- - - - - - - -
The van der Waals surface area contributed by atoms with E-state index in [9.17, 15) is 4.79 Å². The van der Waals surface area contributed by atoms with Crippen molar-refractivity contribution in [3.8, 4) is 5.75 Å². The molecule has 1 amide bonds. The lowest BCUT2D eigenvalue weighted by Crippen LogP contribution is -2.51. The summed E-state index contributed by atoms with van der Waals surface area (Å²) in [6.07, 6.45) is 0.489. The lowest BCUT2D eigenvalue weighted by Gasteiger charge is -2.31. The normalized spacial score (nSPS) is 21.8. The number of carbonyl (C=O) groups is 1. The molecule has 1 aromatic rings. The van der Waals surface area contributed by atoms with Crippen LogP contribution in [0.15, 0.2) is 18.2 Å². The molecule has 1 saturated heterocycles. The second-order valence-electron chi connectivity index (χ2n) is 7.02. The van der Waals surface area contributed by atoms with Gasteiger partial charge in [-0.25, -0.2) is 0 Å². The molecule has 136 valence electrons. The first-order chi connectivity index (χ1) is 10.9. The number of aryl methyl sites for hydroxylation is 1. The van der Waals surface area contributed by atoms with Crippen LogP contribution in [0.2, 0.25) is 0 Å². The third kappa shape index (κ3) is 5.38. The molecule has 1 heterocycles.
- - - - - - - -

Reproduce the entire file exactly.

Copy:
The van der Waals surface area contributed by atoms with E-state index in [9.17, 15) is 4.79 Å². The van der Waals surface area contributed by atoms with Crippen molar-refractivity contribution in [3.8, 4) is 5.75 Å². The molecule has 1 amide bonds. The lowest BCUT2D eigenvalue weighted by Crippen LogP contribution is -2.51. The summed E-state index contributed by atoms with van der Waals surface area (Å²) in [6.07, 6.45) is 0.489. The lowest BCUT2D eigenvalue weighted by Gasteiger charge is -2.31. The normalized spacial score (nSPS) is 21.8. The number of carbonyl (C=O) groups is 1. The molecule has 1 aromatic rings. The van der Waals surface area contributed by atoms with Crippen LogP contribution in [0.15, 0.2) is 18.2 Å². The molecule has 1 saturated heterocycles. The second-order valence-electron chi connectivity index (χ2n) is 7.02. The van der Waals surface area contributed by atoms with Gasteiger partial charge in [-0.25, -0.2) is 0 Å². The molecule has 136 valence electrons. The first-order chi connectivity index (χ1) is 10.9. The number of aryl methyl sites for hydroxylation is 1. The van der Waals surface area contributed by atoms with Crippen LogP contribution in [0.2, 0.25) is 0 Å². The third kappa shape index (κ3) is 5.38. The molecule has 1 heterocycles.